Koblenz was subsequently visited by many liberal-minded contemporaries, including the historian Max Dunker and legal professors August von Bethmann, Clemens Theodor Pertes and Alexander von Schleinitz. Critically, Augusta's tolerance towards Catholicism at Koblenz (and throughout her lifetime) was scorned at in Berlin and was felt inappropriate of a Prussian Protestant princess.

In 1856, Augusta's and Wilhelm's only daughter, Princess Louise (then 17), married Frederick, Grand Duke of Baden and in 1858, their son Friedrich married the Princess Victoria of the United Kingdom, Queen Victoria's eldest child. Augusta saw this as a personal triumph and hoped her new daughter-in-law's upbringing in a contemporary country like the United Kingdom would guide Friederich in the direction of a liberal monarchy at home.

Return to Berlin

In 1858, Wilhelm became regent after his brother was no longer able to lead his government due to suffering several strokes and he and his wife travelled to the court at Berlin.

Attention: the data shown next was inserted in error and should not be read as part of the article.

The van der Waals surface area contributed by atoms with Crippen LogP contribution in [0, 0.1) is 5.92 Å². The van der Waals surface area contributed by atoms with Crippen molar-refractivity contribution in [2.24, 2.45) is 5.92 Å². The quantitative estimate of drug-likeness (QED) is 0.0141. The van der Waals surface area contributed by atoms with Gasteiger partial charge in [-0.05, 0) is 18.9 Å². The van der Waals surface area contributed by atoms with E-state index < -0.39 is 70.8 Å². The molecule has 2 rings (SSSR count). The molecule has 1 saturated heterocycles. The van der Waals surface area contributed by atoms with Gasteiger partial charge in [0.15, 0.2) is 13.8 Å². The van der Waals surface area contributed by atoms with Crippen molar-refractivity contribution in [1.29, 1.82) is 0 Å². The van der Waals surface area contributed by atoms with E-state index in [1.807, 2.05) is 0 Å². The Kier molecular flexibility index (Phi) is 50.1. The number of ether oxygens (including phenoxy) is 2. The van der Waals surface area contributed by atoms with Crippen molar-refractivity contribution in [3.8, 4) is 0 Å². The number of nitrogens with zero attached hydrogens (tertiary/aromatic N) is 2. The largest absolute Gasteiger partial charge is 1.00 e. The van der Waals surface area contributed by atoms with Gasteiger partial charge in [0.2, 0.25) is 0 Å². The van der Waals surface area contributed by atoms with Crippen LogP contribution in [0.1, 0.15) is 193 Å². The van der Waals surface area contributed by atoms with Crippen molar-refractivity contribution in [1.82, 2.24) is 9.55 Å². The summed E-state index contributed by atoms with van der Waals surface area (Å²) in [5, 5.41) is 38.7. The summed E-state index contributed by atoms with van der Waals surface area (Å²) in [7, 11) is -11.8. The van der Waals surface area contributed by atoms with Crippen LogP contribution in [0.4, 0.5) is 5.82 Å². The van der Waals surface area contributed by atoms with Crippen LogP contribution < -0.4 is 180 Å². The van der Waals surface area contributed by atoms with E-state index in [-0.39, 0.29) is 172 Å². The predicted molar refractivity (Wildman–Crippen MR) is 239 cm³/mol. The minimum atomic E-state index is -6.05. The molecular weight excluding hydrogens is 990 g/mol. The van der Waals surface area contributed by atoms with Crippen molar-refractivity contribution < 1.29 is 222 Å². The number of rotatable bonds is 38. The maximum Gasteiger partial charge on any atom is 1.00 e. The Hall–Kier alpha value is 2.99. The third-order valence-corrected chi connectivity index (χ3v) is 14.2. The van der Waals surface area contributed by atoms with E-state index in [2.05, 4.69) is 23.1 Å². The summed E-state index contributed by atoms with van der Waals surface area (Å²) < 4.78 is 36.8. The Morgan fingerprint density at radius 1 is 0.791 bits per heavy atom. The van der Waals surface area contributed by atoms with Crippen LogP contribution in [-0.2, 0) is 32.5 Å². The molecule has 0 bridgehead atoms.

Wilhelm soon dismissed the old ministry when he succeeded his childless brother as king in 1861 and appointed liberal ministers of his own, notably from his own court at Koblenz, inlcluding: Alexander von Schleinitz, who became Foreign Secretary; August von Bethmann, who became Minister of Culture; and Karl Anton of Hohenzollern-Sigmaringen who became Prime Minister of Prussia. The conservative opponents saw this as the work of Augusta, but her political influence on Wilhelm was rather low. This became evident a few months later, when he dissolved parliament, which was not bending to his will and the king appointed Otto von Bismarck as the new Prussian Prime Minister. Augusta, now Queen, regarded Bismarck as her mortal enemy and Bismarck likewise despised Augusta for her (albeit low) influence on her husband.